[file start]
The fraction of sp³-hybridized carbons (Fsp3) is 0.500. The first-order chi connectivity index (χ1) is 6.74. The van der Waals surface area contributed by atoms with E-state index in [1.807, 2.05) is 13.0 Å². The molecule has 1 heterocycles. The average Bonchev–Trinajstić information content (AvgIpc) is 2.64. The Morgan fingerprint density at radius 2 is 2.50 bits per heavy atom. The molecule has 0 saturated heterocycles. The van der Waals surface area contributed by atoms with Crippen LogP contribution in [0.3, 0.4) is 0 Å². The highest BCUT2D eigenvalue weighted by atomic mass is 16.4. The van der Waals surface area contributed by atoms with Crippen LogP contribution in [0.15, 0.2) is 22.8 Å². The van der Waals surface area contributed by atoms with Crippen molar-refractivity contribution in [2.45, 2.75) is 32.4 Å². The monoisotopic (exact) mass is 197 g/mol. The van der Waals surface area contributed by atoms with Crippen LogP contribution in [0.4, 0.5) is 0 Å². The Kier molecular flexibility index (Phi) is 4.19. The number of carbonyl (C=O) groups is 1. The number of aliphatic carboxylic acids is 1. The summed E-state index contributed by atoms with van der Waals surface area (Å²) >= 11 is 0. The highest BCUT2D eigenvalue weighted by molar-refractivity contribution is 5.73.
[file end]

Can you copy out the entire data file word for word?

The fraction of sp³-hybridized carbons (Fsp3) is 0.500. The first-order chi connectivity index (χ1) is 6.74. The van der Waals surface area contributed by atoms with E-state index in [1.807, 2.05) is 13.0 Å². The molecule has 1 heterocycles. The average Bonchev–Trinajstić information content (AvgIpc) is 2.64. The Morgan fingerprint density at radius 2 is 2.50 bits per heavy atom. The molecule has 0 saturated heterocycles. The van der Waals surface area contributed by atoms with Crippen LogP contribution in [0.3, 0.4) is 0 Å². The highest BCUT2D eigenvalue weighted by atomic mass is 16.4. The van der Waals surface area contributed by atoms with Crippen LogP contribution in [0.15, 0.2) is 22.8 Å². The van der Waals surface area contributed by atoms with Crippen molar-refractivity contribution in [2.45, 2.75) is 32.4 Å². The monoisotopic (exact) mass is 197 g/mol. The van der Waals surface area contributed by atoms with Crippen LogP contribution in [0.4, 0.5) is 0 Å². The Kier molecular flexibility index (Phi) is 4.19. The number of carbonyl (C=O) groups is 1. The number of aliphatic carboxylic acids is 1. The summed E-state index contributed by atoms with van der Waals surface area (Å²) >= 11 is 0. The highest BCUT2D eigenvalue weighted by molar-refractivity contribution is 5.73.